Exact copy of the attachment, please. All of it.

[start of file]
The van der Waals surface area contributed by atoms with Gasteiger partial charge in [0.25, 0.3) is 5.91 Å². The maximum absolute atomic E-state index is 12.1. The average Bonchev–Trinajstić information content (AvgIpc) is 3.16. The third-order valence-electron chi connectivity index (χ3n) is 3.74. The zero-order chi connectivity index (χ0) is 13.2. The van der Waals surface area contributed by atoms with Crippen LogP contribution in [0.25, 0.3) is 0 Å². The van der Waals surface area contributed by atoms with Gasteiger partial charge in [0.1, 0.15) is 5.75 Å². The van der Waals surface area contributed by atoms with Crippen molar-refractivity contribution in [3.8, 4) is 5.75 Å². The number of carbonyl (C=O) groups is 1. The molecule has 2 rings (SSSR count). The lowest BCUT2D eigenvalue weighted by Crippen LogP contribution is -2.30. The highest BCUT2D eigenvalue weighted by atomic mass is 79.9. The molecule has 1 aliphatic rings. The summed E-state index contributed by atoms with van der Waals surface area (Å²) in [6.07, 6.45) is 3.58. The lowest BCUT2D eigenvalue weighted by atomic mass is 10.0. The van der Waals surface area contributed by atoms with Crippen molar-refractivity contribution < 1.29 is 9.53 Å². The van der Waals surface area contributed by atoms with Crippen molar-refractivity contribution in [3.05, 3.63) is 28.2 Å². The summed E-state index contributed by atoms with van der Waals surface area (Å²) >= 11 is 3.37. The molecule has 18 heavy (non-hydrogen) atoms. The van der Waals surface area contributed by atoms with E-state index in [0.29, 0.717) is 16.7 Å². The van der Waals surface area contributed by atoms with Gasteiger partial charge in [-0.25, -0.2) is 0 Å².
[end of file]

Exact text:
The van der Waals surface area contributed by atoms with Gasteiger partial charge in [0.25, 0.3) is 5.91 Å². The maximum absolute atomic E-state index is 12.1. The average Bonchev–Trinajstić information content (AvgIpc) is 3.16. The third-order valence-electron chi connectivity index (χ3n) is 3.74. The zero-order chi connectivity index (χ0) is 13.2. The van der Waals surface area contributed by atoms with Crippen LogP contribution in [0.25, 0.3) is 0 Å². The van der Waals surface area contributed by atoms with Gasteiger partial charge in [0.1, 0.15) is 5.75 Å². The van der Waals surface area contributed by atoms with Crippen molar-refractivity contribution in [3.8, 4) is 5.75 Å². The number of carbonyl (C=O) groups is 1. The molecule has 2 rings (SSSR count). The lowest BCUT2D eigenvalue weighted by Crippen LogP contribution is -2.30. The highest BCUT2D eigenvalue weighted by atomic mass is 79.9. The molecule has 1 aliphatic rings. The summed E-state index contributed by atoms with van der Waals surface area (Å²) in [6.07, 6.45) is 3.58. The lowest BCUT2D eigenvalue weighted by atomic mass is 10.0. The van der Waals surface area contributed by atoms with Crippen molar-refractivity contribution < 1.29 is 9.53 Å². The van der Waals surface area contributed by atoms with Crippen molar-refractivity contribution in [3.05, 3.63) is 28.2 Å². The summed E-state index contributed by atoms with van der Waals surface area (Å²) >= 11 is 3.37. The molecule has 18 heavy (non-hydrogen) atoms. The van der Waals surface area contributed by atoms with E-state index in [0.29, 0.717) is 16.7 Å². The van der Waals surface area contributed by atoms with Gasteiger partial charge in [-0.25, -0.2) is 0 Å².